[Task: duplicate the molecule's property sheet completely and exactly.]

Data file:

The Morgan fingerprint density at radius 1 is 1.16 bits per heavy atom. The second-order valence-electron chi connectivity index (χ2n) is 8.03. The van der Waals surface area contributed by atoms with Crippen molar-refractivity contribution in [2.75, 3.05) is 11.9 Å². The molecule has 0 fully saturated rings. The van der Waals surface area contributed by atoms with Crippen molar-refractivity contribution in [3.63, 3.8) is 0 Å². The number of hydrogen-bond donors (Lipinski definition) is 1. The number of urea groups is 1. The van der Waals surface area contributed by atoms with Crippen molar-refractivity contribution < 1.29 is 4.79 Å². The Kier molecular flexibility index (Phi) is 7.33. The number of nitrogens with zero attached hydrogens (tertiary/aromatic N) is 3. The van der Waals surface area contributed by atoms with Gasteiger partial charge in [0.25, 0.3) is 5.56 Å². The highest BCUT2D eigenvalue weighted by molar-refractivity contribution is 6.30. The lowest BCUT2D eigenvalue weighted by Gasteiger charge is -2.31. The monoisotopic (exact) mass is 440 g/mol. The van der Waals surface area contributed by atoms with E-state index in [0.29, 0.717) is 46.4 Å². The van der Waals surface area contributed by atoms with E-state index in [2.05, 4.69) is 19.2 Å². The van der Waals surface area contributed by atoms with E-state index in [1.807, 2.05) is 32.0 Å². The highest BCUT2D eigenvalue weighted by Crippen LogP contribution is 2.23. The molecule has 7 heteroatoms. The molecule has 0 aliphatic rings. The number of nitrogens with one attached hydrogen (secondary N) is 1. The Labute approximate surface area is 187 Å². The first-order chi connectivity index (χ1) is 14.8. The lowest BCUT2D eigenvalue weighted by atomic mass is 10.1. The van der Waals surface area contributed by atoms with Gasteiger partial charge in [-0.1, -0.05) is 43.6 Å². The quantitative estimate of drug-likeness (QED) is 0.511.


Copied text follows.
The Morgan fingerprint density at radius 1 is 1.16 bits per heavy atom. The second-order valence-electron chi connectivity index (χ2n) is 8.03. The van der Waals surface area contributed by atoms with Crippen molar-refractivity contribution in [2.75, 3.05) is 11.9 Å². The molecule has 0 fully saturated rings. The van der Waals surface area contributed by atoms with Crippen molar-refractivity contribution in [3.63, 3.8) is 0 Å². The number of hydrogen-bond donors (Lipinski definition) is 1. The number of urea groups is 1. The van der Waals surface area contributed by atoms with Crippen molar-refractivity contribution < 1.29 is 4.79 Å². The Kier molecular flexibility index (Phi) is 7.33. The number of nitrogens with zero attached hydrogens (tertiary/aromatic N) is 3. The van der Waals surface area contributed by atoms with Gasteiger partial charge in [0.25, 0.3) is 5.56 Å². The highest BCUT2D eigenvalue weighted by molar-refractivity contribution is 6.30. The lowest BCUT2D eigenvalue weighted by Gasteiger charge is -2.31. The monoisotopic (exact) mass is 440 g/mol. The van der Waals surface area contributed by atoms with E-state index in [0.29, 0.717) is 46.4 Å². The van der Waals surface area contributed by atoms with E-state index in [2.05, 4.69) is 19.2 Å². The van der Waals surface area contributed by atoms with E-state index in [1.807, 2.05) is 32.0 Å². The highest BCUT2D eigenvalue weighted by Crippen LogP contribution is 2.23. The molecule has 7 heteroatoms. The molecule has 0 aliphatic rings. The number of nitrogens with one attached hydrogen (secondary N) is 1. The Labute approximate surface area is 187 Å². The first-order chi connectivity index (χ1) is 14.8. The lowest BCUT2D eigenvalue weighted by atomic mass is 10.1. The van der Waals surface area contributed by atoms with Gasteiger partial charge in [-0.1, -0.05) is 43.6 Å². The quantitative estimate of drug-likeness (QED) is 0.511.